Acme Jazz Garage — Ascending?

I seldom write about my own projects here, but thought I’d throw out a quick note about the CD recently released by my band, Acme Jazz Garage, on my Solar Grooves label.

relix review

Acme Jazz Garage is gaining momentum via national jazz-radio airplay, and good reviews in magazines and newspapers.

A few updates:

RADIO :

  • Our CD is in its fifth week of airplay on jazz stations across the US (check its progress on the JazzWeek chart).
  • It has aired on Tampa’s WUSF and WMNF; WFCF in St. Augustine, FL; KEWU in Cheney/Spokane, WA; WCLK in Atlanta, Ga.; WAER in Syracuse, NY; KSDS in San Diego, CA; Jazz From Gallery 41 in Berkeley, CA; WTJU in Charlottesville, Va.; WSHA in Raleigh, NC; WWSP in Stephens Point, WI; KRTU in San Antonio, TX; KCCK in Cedar Rapids, Iowa; and KRFC in Fort Collins, CO, among other stations.

PRESS:

  •   Relix magazine critic Wayan Zoey calls the CD “a solid collection of revivalist funk and swing … influences are rooted in ’70s fusion, and the various contemporary pop styles that surrounded it … a much more enjoyable experience than your average ‘trad jazz’ album … a capable excursion through one of the most playful eras of America’s cultural history.”
  • Creative Loafing/Tampa just gave us a four-star review: “The 10-track set is not only fun but a rather excellent demonstration of what four vet musicians can accomplish with some quality time in the studio and a little help from their friends.”
  • Howard Mandel, president of the Jazz Journalists Association and a contributor to NPR, says the CD “mixes the best bits of the Meters, Santana, Robben Ford, Grover Washington, Anita O’Day, Joe Sample, Roy Ayers and Marcus Miller into a refreshingly breezy sound.”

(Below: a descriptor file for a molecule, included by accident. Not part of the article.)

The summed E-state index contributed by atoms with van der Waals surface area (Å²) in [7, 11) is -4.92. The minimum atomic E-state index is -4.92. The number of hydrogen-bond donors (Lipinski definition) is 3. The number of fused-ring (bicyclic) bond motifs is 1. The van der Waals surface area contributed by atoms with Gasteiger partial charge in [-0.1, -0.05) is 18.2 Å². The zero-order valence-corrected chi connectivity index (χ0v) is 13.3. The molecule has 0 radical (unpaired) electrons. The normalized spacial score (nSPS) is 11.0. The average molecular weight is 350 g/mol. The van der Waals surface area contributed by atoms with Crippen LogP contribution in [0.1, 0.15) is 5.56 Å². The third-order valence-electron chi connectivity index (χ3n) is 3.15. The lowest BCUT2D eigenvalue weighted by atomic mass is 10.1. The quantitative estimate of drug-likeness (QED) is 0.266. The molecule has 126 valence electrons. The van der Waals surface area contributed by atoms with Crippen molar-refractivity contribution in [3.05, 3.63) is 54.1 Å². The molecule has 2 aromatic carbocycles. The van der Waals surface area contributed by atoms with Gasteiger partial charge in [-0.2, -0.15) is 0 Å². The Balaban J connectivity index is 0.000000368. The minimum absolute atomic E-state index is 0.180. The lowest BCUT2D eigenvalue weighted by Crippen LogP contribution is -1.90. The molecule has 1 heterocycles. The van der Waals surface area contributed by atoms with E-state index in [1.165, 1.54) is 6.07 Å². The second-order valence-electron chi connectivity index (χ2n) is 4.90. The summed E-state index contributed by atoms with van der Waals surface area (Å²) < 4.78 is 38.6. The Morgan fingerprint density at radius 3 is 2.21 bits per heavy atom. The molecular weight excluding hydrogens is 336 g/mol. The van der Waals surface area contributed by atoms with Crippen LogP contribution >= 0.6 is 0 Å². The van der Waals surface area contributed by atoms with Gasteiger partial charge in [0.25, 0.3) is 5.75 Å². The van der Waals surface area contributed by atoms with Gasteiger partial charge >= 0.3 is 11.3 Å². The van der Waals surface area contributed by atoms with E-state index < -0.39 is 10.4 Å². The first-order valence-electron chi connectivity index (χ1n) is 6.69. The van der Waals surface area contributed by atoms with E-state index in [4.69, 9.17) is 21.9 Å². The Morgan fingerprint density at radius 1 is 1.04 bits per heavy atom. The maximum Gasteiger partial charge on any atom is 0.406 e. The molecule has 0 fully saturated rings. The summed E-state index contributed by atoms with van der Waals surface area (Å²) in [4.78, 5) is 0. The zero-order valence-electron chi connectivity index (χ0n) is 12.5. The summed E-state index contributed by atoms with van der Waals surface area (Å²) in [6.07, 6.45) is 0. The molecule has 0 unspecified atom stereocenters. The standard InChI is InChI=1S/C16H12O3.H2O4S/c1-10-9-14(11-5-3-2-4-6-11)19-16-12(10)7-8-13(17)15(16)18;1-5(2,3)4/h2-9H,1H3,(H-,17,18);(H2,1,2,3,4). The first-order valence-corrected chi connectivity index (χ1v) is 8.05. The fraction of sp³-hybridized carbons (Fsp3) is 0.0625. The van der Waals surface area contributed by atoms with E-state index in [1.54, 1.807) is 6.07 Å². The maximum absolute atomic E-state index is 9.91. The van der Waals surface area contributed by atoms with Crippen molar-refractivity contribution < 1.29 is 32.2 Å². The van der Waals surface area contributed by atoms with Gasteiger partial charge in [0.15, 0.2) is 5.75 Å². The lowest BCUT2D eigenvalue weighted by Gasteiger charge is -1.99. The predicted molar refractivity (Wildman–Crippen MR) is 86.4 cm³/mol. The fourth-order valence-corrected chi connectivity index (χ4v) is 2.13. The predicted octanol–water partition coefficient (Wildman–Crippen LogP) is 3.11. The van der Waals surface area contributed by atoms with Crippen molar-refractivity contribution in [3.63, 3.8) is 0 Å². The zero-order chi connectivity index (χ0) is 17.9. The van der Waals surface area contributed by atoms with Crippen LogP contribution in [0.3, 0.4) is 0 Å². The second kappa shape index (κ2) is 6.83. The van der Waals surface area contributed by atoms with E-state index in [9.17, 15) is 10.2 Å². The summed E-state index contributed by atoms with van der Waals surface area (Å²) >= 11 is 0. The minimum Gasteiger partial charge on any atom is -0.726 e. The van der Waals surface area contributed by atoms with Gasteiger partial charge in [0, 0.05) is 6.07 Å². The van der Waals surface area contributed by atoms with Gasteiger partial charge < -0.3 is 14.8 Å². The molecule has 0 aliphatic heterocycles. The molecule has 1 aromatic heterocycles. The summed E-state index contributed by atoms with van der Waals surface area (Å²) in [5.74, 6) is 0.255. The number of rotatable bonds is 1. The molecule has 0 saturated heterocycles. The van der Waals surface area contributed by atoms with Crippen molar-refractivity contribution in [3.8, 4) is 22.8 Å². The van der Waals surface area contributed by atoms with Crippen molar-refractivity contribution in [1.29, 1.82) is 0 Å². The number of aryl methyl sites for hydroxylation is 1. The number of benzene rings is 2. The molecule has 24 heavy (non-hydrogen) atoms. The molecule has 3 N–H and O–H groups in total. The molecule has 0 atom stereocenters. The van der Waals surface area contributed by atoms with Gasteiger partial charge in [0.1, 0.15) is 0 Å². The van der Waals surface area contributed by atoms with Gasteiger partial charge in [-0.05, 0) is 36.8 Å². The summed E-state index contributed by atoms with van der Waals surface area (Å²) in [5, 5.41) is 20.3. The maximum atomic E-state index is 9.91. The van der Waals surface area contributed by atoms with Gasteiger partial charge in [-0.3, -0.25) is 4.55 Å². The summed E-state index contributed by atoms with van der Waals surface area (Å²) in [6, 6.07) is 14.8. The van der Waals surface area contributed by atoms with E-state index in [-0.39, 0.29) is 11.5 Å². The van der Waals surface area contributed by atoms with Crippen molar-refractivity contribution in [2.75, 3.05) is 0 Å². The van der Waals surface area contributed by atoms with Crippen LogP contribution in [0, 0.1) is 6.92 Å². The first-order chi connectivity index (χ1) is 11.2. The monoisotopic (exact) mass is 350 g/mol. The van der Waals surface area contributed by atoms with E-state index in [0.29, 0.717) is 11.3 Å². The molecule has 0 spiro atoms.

• “Some funky R&B, and straight-ahead jazz, and it coule be one of the outstanding local releases of 2016,” says Randy Wind, program director at WMNF in Tampa.
  • ” ‘Resonance’ immediately made me think of Steely Dan,” says Louis Maistros, New Orleans singer/songwriter and acclaimed novelist. “And (I hear) hints of the Crusaders. The rest felt like its own thing. This is really a hot little combo. Mission accomplished. It’s a damn fine record. Bravo!”

Acme Jazz Garage, the band’s debut full-length set of original compositions, features an eclectic mix of original jazz compositions played by the core quartet (Matt Swenson, guitar; Bryan Lewis, keys; Tim Diehl, drums; me on bass) plus special guests.

We were joined by conga master Gumbi Ortiz; who tours with Al Di Meola; singer Whitney James; saxophonists Jeremy Powell (Arturo O’Farrell Afro Latin Jazz Orchestra), Rick Runion and Austin Vickrey; vibraphonist Sam Koppelman; and trumpeter Ron Wilder. The music was recorded and engineered by John Stephan at his Springs Theatre studio in Tampa, and mixed in L.A. by Ruairi O’Flaherty.

The tracks:

^  “Mongo Strut” (Booth) — Latin-edged funk spiked with congas

^ “Resonance” (Lewis) — multipart contemporary fusion (some folks hear Steely Dan)

^ “Sandprints” (Booth) — a 5/4 piece inspired by Wayne Shorter, featuring Powell on soprano sax

^  “Last Call” (Booth) — a retro vocal tune (Manhattan-romance theme) with vocals, trumpet and vibes